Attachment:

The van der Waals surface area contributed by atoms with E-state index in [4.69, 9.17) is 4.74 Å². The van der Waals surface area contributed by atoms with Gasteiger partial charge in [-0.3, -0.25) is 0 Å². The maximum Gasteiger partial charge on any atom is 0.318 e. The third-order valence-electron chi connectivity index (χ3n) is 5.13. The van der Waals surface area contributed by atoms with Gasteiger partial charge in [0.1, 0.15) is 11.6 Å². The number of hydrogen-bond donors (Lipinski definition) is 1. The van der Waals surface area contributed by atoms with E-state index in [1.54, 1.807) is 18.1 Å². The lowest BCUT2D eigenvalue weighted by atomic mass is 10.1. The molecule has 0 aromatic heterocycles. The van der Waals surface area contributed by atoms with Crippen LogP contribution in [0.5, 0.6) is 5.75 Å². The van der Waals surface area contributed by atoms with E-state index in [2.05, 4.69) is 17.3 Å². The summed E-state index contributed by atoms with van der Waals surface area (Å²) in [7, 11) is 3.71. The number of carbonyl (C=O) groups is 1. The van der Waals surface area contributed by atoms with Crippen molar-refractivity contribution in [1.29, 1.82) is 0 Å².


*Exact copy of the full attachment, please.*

The van der Waals surface area contributed by atoms with E-state index in [4.69, 9.17) is 4.74 Å². The van der Waals surface area contributed by atoms with Gasteiger partial charge in [-0.3, -0.25) is 0 Å². The maximum Gasteiger partial charge on any atom is 0.318 e. The third-order valence-electron chi connectivity index (χ3n) is 5.13. The van der Waals surface area contributed by atoms with Gasteiger partial charge in [0.1, 0.15) is 11.6 Å². The number of hydrogen-bond donors (Lipinski definition) is 1. The van der Waals surface area contributed by atoms with E-state index in [1.54, 1.807) is 18.1 Å². The lowest BCUT2D eigenvalue weighted by atomic mass is 10.1. The molecule has 0 aromatic heterocycles. The van der Waals surface area contributed by atoms with Crippen LogP contribution in [0.5, 0.6) is 5.75 Å². The van der Waals surface area contributed by atoms with E-state index in [2.05, 4.69) is 17.3 Å². The summed E-state index contributed by atoms with van der Waals surface area (Å²) in [7, 11) is 3.71. The number of carbonyl (C=O) groups is 1. The van der Waals surface area contributed by atoms with Crippen molar-refractivity contribution in [1.29, 1.82) is 0 Å².